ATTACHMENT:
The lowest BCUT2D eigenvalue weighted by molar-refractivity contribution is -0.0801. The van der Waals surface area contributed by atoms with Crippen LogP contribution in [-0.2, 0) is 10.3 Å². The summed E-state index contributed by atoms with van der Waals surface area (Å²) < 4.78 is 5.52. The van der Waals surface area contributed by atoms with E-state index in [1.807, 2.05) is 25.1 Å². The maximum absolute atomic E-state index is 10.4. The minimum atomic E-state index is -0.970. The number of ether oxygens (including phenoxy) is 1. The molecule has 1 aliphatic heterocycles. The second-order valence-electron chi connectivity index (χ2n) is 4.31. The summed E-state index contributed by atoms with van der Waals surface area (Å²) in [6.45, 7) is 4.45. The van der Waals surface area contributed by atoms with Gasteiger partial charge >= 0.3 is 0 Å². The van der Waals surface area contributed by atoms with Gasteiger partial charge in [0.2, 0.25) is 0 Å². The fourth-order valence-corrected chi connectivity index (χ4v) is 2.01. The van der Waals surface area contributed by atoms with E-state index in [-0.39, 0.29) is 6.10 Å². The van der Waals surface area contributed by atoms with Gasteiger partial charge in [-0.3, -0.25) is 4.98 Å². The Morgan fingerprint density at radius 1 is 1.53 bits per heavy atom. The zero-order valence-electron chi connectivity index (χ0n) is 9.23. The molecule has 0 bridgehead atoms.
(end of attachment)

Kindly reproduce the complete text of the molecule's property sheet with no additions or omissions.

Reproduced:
The lowest BCUT2D eigenvalue weighted by molar-refractivity contribution is -0.0801. The van der Waals surface area contributed by atoms with Crippen LogP contribution in [-0.2, 0) is 10.3 Å². The summed E-state index contributed by atoms with van der Waals surface area (Å²) < 4.78 is 5.52. The van der Waals surface area contributed by atoms with E-state index in [1.807, 2.05) is 25.1 Å². The maximum absolute atomic E-state index is 10.4. The minimum atomic E-state index is -0.970. The number of ether oxygens (including phenoxy) is 1. The molecule has 1 aliphatic heterocycles. The second-order valence-electron chi connectivity index (χ2n) is 4.31. The summed E-state index contributed by atoms with van der Waals surface area (Å²) in [6.45, 7) is 4.45. The van der Waals surface area contributed by atoms with Gasteiger partial charge >= 0.3 is 0 Å². The van der Waals surface area contributed by atoms with Gasteiger partial charge in [0.2, 0.25) is 0 Å². The fourth-order valence-corrected chi connectivity index (χ4v) is 2.01. The van der Waals surface area contributed by atoms with E-state index in [-0.39, 0.29) is 6.10 Å². The van der Waals surface area contributed by atoms with Gasteiger partial charge in [-0.3, -0.25) is 4.98 Å². The Morgan fingerprint density at radius 1 is 1.53 bits per heavy atom. The zero-order valence-electron chi connectivity index (χ0n) is 9.23. The molecule has 0 bridgehead atoms.